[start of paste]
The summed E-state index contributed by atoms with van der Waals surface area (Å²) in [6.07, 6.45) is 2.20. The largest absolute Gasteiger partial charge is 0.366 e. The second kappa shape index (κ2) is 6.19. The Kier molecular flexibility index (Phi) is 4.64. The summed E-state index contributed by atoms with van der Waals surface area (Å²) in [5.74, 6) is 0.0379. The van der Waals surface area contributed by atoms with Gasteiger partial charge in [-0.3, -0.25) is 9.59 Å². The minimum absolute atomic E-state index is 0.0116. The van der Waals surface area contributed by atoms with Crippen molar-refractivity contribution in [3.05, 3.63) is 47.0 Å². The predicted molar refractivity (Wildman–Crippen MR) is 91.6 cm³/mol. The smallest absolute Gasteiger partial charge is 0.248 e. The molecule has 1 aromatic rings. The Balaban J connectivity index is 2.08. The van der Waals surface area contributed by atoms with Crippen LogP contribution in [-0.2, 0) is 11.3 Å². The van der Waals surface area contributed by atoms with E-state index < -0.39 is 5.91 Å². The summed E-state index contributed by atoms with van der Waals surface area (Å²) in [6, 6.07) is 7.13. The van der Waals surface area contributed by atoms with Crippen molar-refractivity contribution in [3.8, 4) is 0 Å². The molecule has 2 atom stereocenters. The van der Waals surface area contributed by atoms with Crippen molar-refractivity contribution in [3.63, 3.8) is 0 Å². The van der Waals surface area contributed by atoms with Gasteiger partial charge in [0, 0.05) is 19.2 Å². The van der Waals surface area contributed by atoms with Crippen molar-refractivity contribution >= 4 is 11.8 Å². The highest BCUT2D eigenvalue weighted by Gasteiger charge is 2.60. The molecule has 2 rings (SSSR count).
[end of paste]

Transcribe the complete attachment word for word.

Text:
The summed E-state index contributed by atoms with van der Waals surface area (Å²) in [6.07, 6.45) is 2.20. The largest absolute Gasteiger partial charge is 0.366 e. The second kappa shape index (κ2) is 6.19. The Kier molecular flexibility index (Phi) is 4.64. The summed E-state index contributed by atoms with van der Waals surface area (Å²) in [5.74, 6) is 0.0379. The van der Waals surface area contributed by atoms with Gasteiger partial charge in [-0.3, -0.25) is 9.59 Å². The minimum absolute atomic E-state index is 0.0116. The van der Waals surface area contributed by atoms with Crippen molar-refractivity contribution in [3.05, 3.63) is 47.0 Å². The predicted molar refractivity (Wildman–Crippen MR) is 91.6 cm³/mol. The smallest absolute Gasteiger partial charge is 0.248 e. The molecule has 1 aromatic rings. The Balaban J connectivity index is 2.08. The van der Waals surface area contributed by atoms with Crippen LogP contribution in [-0.2, 0) is 11.3 Å². The van der Waals surface area contributed by atoms with E-state index < -0.39 is 5.91 Å². The summed E-state index contributed by atoms with van der Waals surface area (Å²) in [6, 6.07) is 7.13. The van der Waals surface area contributed by atoms with Crippen molar-refractivity contribution in [3.8, 4) is 0 Å². The molecule has 2 atom stereocenters. The van der Waals surface area contributed by atoms with Crippen molar-refractivity contribution in [3.63, 3.8) is 0 Å². The van der Waals surface area contributed by atoms with Gasteiger partial charge in [0, 0.05) is 19.2 Å². The van der Waals surface area contributed by atoms with Crippen molar-refractivity contribution >= 4 is 11.8 Å². The highest BCUT2D eigenvalue weighted by Gasteiger charge is 2.60. The molecule has 2 rings (SSSR count).